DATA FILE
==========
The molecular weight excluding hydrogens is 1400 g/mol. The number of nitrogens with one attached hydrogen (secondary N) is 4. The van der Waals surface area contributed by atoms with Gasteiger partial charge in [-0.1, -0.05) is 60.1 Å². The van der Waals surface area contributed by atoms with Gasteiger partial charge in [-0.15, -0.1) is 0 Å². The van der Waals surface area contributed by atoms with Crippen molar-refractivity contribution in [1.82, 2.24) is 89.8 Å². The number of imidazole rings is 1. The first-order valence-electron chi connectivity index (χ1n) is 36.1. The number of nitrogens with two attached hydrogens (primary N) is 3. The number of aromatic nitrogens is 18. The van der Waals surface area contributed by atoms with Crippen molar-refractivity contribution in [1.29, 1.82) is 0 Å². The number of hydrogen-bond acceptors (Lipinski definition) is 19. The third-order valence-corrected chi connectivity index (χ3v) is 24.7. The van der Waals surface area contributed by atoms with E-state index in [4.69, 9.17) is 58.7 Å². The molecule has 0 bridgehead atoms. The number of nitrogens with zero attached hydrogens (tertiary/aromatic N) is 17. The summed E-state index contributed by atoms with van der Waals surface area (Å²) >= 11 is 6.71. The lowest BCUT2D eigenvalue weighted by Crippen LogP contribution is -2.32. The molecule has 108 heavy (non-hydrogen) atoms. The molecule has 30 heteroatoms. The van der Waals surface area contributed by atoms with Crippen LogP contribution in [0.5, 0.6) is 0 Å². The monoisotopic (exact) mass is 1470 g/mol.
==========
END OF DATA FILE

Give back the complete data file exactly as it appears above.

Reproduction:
The molecular weight excluding hydrogens is 1400 g/mol. The number of nitrogens with one attached hydrogen (secondary N) is 4. The van der Waals surface area contributed by atoms with Gasteiger partial charge in [-0.1, -0.05) is 60.1 Å². The van der Waals surface area contributed by atoms with Gasteiger partial charge in [-0.15, -0.1) is 0 Å². The van der Waals surface area contributed by atoms with Crippen molar-refractivity contribution in [1.82, 2.24) is 89.8 Å². The number of imidazole rings is 1. The first-order valence-electron chi connectivity index (χ1n) is 36.1. The number of nitrogens with two attached hydrogens (primary N) is 3. The number of aromatic nitrogens is 18. The van der Waals surface area contributed by atoms with Crippen molar-refractivity contribution in [1.29, 1.82) is 0 Å². The number of hydrogen-bond acceptors (Lipinski definition) is 19. The third-order valence-corrected chi connectivity index (χ3v) is 24.7. The van der Waals surface area contributed by atoms with E-state index in [4.69, 9.17) is 58.7 Å². The molecule has 0 bridgehead atoms. The number of nitrogens with zero attached hydrogens (tertiary/aromatic N) is 17. The summed E-state index contributed by atoms with van der Waals surface area (Å²) >= 11 is 6.71. The lowest BCUT2D eigenvalue weighted by Crippen LogP contribution is -2.32. The molecule has 108 heavy (non-hydrogen) atoms. The molecule has 30 heteroatoms. The van der Waals surface area contributed by atoms with Crippen LogP contribution in [0.5, 0.6) is 0 Å². The monoisotopic (exact) mass is 1470 g/mol.